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Full text of "1964-65 New York World's Fair Groundbreaking and Dedication Booklets"

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DECEMBER 14, 1962 / NEW YORK WORLD'S FAIR 1964-1965 





[United States Commissioner for the New York World's 
Fair]: Mr. President, Mr. Mayor, Mr. Moses, ladies and 
gentlemen. This is an important day for the American 
people. We are erecting here more than a building, more 
than an exhibition. The Federal Pavilion will be an ex- 
pression of the American spirit. It will illustrate the 
basic character that has enabled our people to meet past 
challenges. And under the dynamic leadership of Presi- 
dent Kennedy, it ensures our meeting these problems 
which face us now. 

As United States Commissioner, let me add that I have 
a deep appreciation of our mission here. We are certain 
that the monumental structure that is to be raised on this 

site and the exhibits it will contain will provide an un- 
forgettable experience for millions of people from 
all over the world. We hope and expect that the pavil- 
ion will effectively and dramatically portray America's 

The keystone in this gigantic enterprise is himself a 
symbol of a half-century of patient and constructive pub- 
lic service. The president of the World's Fair — the 
Honorable Robert Moses. 

ROBERT MOSES: We are delighted, Mr. President, 
that you have come personally to inaugurate the central 
exhibit of the World's Fair. And thus again to demon- 
strate dramatically your wholehearted support of this 
Olympics of Progress and to help us celebrate the 300th 
anniversary of a great city which has so long been a haven 
of hope and a bastion of freedom to the adventurous and 
oppressed of every land. 

We are in the midst of giant preparations, which to a 
trained eye, represent much more than volcanic disturb- 
ance of the landscape and rude interference with travel. 
Grover Whalen found long ago that it takes a certain 
amount of chaos to make a Fair. Shills as well as shovels 
are needed, and I speak for the shovelers. 

1963 New York World's Fair 1964-1965 Corporation 

U. S. Commissioner Norman K. Winston introduces President Kennedy as New York World's Fair President Robert Moses 
and members of the Fair's executive committee look on.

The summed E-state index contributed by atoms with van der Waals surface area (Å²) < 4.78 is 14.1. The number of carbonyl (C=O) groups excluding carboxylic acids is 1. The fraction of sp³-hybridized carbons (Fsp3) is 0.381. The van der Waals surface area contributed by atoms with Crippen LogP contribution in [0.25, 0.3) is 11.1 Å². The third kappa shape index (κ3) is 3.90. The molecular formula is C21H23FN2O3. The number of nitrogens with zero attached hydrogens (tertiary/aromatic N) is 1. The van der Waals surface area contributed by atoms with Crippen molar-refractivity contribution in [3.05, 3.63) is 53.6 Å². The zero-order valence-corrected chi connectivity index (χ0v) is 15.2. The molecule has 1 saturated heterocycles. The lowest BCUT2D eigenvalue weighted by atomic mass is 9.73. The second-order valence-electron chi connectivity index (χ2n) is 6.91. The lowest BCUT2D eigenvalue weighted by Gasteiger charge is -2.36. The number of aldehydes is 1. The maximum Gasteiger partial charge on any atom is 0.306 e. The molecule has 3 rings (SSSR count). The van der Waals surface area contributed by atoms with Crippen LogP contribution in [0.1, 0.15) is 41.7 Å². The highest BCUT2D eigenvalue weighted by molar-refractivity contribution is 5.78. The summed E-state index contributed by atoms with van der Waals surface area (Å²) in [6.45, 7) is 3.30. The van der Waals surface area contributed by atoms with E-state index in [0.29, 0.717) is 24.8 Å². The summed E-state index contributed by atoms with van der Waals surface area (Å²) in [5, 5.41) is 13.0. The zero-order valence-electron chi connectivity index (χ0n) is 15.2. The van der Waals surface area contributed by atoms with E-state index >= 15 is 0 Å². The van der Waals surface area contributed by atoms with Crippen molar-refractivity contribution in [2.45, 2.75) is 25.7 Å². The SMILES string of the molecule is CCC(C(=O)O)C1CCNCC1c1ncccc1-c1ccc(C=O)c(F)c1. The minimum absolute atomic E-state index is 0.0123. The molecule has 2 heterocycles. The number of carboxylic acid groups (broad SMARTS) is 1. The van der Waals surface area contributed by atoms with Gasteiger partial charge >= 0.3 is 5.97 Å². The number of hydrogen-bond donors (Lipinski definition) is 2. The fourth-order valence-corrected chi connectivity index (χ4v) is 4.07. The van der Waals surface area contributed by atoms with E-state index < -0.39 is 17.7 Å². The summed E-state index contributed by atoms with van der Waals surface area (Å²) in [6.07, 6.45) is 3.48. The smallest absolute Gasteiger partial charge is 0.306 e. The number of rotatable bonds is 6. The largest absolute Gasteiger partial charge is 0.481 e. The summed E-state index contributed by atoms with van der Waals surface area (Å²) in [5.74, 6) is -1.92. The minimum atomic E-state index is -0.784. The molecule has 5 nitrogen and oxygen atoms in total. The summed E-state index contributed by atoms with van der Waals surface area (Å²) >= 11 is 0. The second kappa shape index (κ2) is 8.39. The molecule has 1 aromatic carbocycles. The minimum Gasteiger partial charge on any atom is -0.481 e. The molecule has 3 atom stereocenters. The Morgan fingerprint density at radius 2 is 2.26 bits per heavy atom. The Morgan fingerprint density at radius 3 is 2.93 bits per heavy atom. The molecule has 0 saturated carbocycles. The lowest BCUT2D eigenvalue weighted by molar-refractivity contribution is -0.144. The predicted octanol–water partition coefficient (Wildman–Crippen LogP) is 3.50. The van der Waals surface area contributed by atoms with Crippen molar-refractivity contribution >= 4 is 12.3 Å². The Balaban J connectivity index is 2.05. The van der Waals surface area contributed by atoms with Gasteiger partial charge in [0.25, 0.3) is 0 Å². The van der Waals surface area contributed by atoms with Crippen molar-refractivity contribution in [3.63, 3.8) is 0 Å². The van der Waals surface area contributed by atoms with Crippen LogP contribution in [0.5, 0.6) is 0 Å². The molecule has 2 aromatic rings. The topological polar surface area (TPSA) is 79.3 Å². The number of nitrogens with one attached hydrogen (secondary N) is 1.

The breaking of ground for this pavilion is no childish 
prank. It marks the rising crescendo of construction and 
the beginning of order and harmony. Those who do the 
building are neither phrasemakers nor amateurs. We 
have roamed these United States and literally combed the 
globe for pavilions and exhibits which will reflect the 
achievements of all men in industry, culture, the arts and 
harmless entertainment. We confidently expect more than 
seventy million visitors to an unforgettable pageant. 

We want you to come again in 1964 to open this 
exposition, further emphasizing your leadership in world 
affairs, and your confidence in peaceful assembly and 
healthy rivalry among the nations. Your presence here 
today heartens all of us, toughens our hides, and speeds 
our efforts to a dramatic conclusion. 

May I, in conclusion, present to you this gold medal- 
lion from the directors of the Fair. 

COMMISSIONER WINSTON: The next speaker, so 
well and favorably known to you all, is the chief execu- 
tive of the City of New York. The Honorable Robert F. 

ROBERT WAGNER: Mr. President, Mr. Winston, 
Mr. Moses, ladies and gentlemen. Today we mark an- 
other milestone on the way to the realization of the 

promise of the World's Fair. As New York City is the 
greatest city in the world, we fondly hope and expect 
that this will be the greatest World's Fair ever to be held 
any place, under any flag. 

We of New York City are going to do all we can to 
help make it so, and I know that Bob Moses and his 
great team are dedicated to making it so. Today we dedi- 
cate the Federal Pavilion, the House of America at this 
World's Fair. We are breaking ground for one of the 
most meaningful of all of the exhibits which will be fea- 
tured at this Fair. It is estimated that more than seventy 
million people will pass by here. I trust and hope that all 
of these seventy million will visit the Federal Pavilion. We